UCL: Single test for over 50 genetic diseases will cut diagnosis from decades to days

In the study, published in Science Advances, the genomic sequencing technology was able to correctly diagnose all patients with conditions that were already known, including Huntington’s disease, fragile X syndrome, hereditary cerebellar ataxias, myotonic dystrophies, myoclonic epilepsies, and motor neuron disease

The diseases covered by the test belong to a class of over 50 diseases caused by unusually long repetitive DNA sequences in a person’s genes – known as ‘Short Tandem Repeat (STR) expansion disorders’.

Developed at the Garvan Institute of Medical Research in Sydney, with Australian collaborators, along with scientists at UCL and teams in Israel, the researchers are now designing validations – a framework ensuring laboratory test data and results are consistent, accurate and precise. The team hopes the test will be ‘standard’ in global pathology labs within five years.

Commenting on the study, co-authors, Professor Henry Houlden and Dr Andrea Cortese (UCL Queen Square Institute of Neurology) said: “Repeat expansions are a leading cause of neuromuscular and neurodegenerative disease. However, their genetic testing is often challenging and time consuming.

“The new method described represents a significant step forward in field of repeat expansion diseases and will hopefully enable to reach an early and accurate diagnosis in patients affected by this disabling group of conditions.”

Repeat expansion disorders can be passed on through families, can be life threatening and generally involve muscle and nerve damage, as well as other complications throughout the body.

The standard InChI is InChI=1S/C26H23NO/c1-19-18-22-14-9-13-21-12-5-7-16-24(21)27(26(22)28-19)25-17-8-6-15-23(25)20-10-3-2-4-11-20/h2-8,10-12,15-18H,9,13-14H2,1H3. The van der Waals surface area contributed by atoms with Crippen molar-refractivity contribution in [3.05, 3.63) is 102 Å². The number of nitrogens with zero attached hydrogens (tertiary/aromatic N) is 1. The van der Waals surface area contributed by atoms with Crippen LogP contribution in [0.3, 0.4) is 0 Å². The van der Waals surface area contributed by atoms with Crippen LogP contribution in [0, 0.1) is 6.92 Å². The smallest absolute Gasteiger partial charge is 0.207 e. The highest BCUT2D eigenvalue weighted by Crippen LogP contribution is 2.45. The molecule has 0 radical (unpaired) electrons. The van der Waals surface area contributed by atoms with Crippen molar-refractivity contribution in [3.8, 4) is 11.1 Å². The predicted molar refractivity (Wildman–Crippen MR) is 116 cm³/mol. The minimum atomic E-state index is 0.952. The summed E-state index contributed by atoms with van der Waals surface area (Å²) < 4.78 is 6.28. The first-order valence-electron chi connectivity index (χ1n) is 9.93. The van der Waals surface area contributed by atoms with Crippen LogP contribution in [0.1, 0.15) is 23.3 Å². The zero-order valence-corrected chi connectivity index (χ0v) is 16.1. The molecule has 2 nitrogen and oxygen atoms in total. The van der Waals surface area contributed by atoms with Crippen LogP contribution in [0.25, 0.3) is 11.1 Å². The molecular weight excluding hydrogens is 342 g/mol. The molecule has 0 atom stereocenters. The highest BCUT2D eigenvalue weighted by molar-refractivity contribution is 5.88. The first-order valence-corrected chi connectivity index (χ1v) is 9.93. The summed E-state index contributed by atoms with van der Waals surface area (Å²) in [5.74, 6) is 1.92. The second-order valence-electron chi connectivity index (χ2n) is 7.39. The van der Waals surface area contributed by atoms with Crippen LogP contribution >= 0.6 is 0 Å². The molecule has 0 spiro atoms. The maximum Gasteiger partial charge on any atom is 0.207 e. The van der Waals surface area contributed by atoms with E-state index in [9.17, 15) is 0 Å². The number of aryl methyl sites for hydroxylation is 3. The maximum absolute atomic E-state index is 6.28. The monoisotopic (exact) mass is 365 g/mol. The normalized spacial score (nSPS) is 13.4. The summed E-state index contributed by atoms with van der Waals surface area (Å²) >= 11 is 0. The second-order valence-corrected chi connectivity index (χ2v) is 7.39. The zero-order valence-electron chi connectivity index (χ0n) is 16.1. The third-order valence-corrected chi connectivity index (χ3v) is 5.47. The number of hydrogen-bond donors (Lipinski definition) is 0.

Dr Ira Deveson, Head of Genomics Technologies at the Garvan Institute and senior author of the study, said: “They are often difficult to diagnose due to the complex symptoms that patients present with, the challenging nature of these repetitive sequences, and limitations of existing genetic testing methods.”

Quicker, more-accurate diagnosis for patients avoids ‘diagnostic odyssey’

Current genetic testing for expansion disorders can be “hit and miss”, says Dr Kishore Kumar, a co-author of the study and neurologist at Concord Hospital and the University of Sydney, and Visiting Scientist at the Garvan Institute.

“When patients present with symptoms, it can be difficult to tell which of these 50-plus genetic expansions they might have, so their doctor must decide which genes to test for based on the person’s symptoms and family history. If that test comes back negative, the patient is left without answers. This testing can go on for years without finding the genes implicated in their disease. We call this the ‘diagnostic odyssey’, and it can be quite stressful for patients and their families,” he says.

“This new test will completely revolutionise how we diagnose these diseases, since we can now test for all the disorders at once with a single DNA test and give a clear genetic diagnosis, helping patients avoid years of unnecessary muscle or nerve biopsies for diseases they don’t have, or risky treatments that suppress their immune system,” Dr Kumar added.